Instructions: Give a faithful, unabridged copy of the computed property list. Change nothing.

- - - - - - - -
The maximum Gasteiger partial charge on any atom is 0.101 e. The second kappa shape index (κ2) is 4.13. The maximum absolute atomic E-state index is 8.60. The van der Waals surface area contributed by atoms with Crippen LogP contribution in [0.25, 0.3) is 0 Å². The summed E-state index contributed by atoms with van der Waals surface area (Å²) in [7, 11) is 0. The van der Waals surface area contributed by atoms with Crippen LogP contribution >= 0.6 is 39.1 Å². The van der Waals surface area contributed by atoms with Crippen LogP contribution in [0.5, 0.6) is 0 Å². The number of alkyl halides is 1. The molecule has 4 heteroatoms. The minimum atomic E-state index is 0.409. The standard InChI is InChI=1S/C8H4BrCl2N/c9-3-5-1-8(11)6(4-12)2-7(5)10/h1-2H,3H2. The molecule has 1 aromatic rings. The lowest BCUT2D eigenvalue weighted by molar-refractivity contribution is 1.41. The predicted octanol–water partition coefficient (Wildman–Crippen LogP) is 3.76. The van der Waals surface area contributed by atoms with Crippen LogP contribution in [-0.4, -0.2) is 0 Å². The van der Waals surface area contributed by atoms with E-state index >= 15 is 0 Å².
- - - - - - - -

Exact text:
The maximum Gasteiger partial charge on any atom is 0.101 e. The second kappa shape index (κ2) is 4.13. The maximum absolute atomic E-state index is 8.60. The van der Waals surface area contributed by atoms with Crippen LogP contribution in [0.25, 0.3) is 0 Å². The summed E-state index contributed by atoms with van der Waals surface area (Å²) in [7, 11) is 0. The van der Waals surface area contributed by atoms with Crippen LogP contribution >= 0.6 is 39.1 Å². The van der Waals surface area contributed by atoms with Crippen LogP contribution in [0.5, 0.6) is 0 Å². The number of alkyl halides is 1. The molecule has 4 heteroatoms. The minimum atomic E-state index is 0.409. The standard InChI is InChI=1S/C8H4BrCl2N/c9-3-5-1-8(11)6(4-12)2-7(5)10/h1-2H,3H2. The molecule has 1 aromatic rings. The lowest BCUT2D eigenvalue weighted by molar-refractivity contribution is 1.41. The predicted octanol–water partition coefficient (Wildman–Crippen LogP) is 3.76. The van der Waals surface area contributed by atoms with Crippen LogP contribution in [-0.4, -0.2) is 0 Å². The van der Waals surface area contributed by atoms with E-state index >= 15 is 0 Å².